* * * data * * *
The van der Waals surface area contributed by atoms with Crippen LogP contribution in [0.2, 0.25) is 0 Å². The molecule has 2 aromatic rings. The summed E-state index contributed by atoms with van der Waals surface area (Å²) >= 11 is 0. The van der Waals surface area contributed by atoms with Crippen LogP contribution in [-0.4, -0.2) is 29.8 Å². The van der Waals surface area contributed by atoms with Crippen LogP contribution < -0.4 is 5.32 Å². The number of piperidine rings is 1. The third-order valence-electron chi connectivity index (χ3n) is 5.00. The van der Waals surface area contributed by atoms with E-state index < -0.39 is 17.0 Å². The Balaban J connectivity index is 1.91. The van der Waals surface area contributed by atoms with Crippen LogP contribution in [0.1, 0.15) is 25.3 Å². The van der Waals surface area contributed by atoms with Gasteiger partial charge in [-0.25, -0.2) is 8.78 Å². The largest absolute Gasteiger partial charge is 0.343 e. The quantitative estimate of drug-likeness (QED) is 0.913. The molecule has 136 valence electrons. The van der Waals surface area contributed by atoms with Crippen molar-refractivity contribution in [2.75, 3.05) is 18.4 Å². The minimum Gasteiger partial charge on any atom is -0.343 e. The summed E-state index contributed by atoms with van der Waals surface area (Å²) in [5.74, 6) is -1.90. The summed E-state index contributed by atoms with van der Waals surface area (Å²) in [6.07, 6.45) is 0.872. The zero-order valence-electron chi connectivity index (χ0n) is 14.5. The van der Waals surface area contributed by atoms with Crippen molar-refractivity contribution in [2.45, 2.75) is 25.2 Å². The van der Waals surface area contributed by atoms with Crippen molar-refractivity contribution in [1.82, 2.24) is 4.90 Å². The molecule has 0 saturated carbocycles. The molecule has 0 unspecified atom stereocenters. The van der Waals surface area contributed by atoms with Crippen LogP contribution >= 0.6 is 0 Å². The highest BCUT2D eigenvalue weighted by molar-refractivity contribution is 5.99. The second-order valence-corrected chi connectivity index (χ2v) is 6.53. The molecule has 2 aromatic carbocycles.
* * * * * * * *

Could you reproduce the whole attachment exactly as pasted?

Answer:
The van der Waals surface area contributed by atoms with Crippen LogP contribution in [0.2, 0.25) is 0 Å². The molecule has 2 aromatic rings. The summed E-state index contributed by atoms with van der Waals surface area (Å²) >= 11 is 0. The van der Waals surface area contributed by atoms with Crippen LogP contribution in [-0.4, -0.2) is 29.8 Å². The van der Waals surface area contributed by atoms with Crippen LogP contribution < -0.4 is 5.32 Å². The number of piperidine rings is 1. The third-order valence-electron chi connectivity index (χ3n) is 5.00. The van der Waals surface area contributed by atoms with E-state index < -0.39 is 17.0 Å². The Balaban J connectivity index is 1.91. The van der Waals surface area contributed by atoms with Crippen LogP contribution in [0.1, 0.15) is 25.3 Å². The van der Waals surface area contributed by atoms with Gasteiger partial charge in [-0.25, -0.2) is 8.78 Å². The largest absolute Gasteiger partial charge is 0.343 e. The quantitative estimate of drug-likeness (QED) is 0.913. The molecule has 136 valence electrons. The van der Waals surface area contributed by atoms with Crippen molar-refractivity contribution in [2.75, 3.05) is 18.4 Å². The minimum Gasteiger partial charge on any atom is -0.343 e. The summed E-state index contributed by atoms with van der Waals surface area (Å²) in [5.74, 6) is -1.90. The summed E-state index contributed by atoms with van der Waals surface area (Å²) in [6.07, 6.45) is 0.872. The zero-order valence-electron chi connectivity index (χ0n) is 14.5. The van der Waals surface area contributed by atoms with Crippen molar-refractivity contribution in [2.45, 2.75) is 25.2 Å². The van der Waals surface area contributed by atoms with Crippen molar-refractivity contribution in [1.82, 2.24) is 4.90 Å². The molecule has 0 saturated carbocycles. The molecule has 0 unspecified atom stereocenters. The van der Waals surface area contributed by atoms with Crippen LogP contribution >= 0.6 is 0 Å². The highest BCUT2D eigenvalue weighted by molar-refractivity contribution is 5.99. The second-order valence-corrected chi connectivity index (χ2v) is 6.53. The molecule has 2 aromatic carbocycles.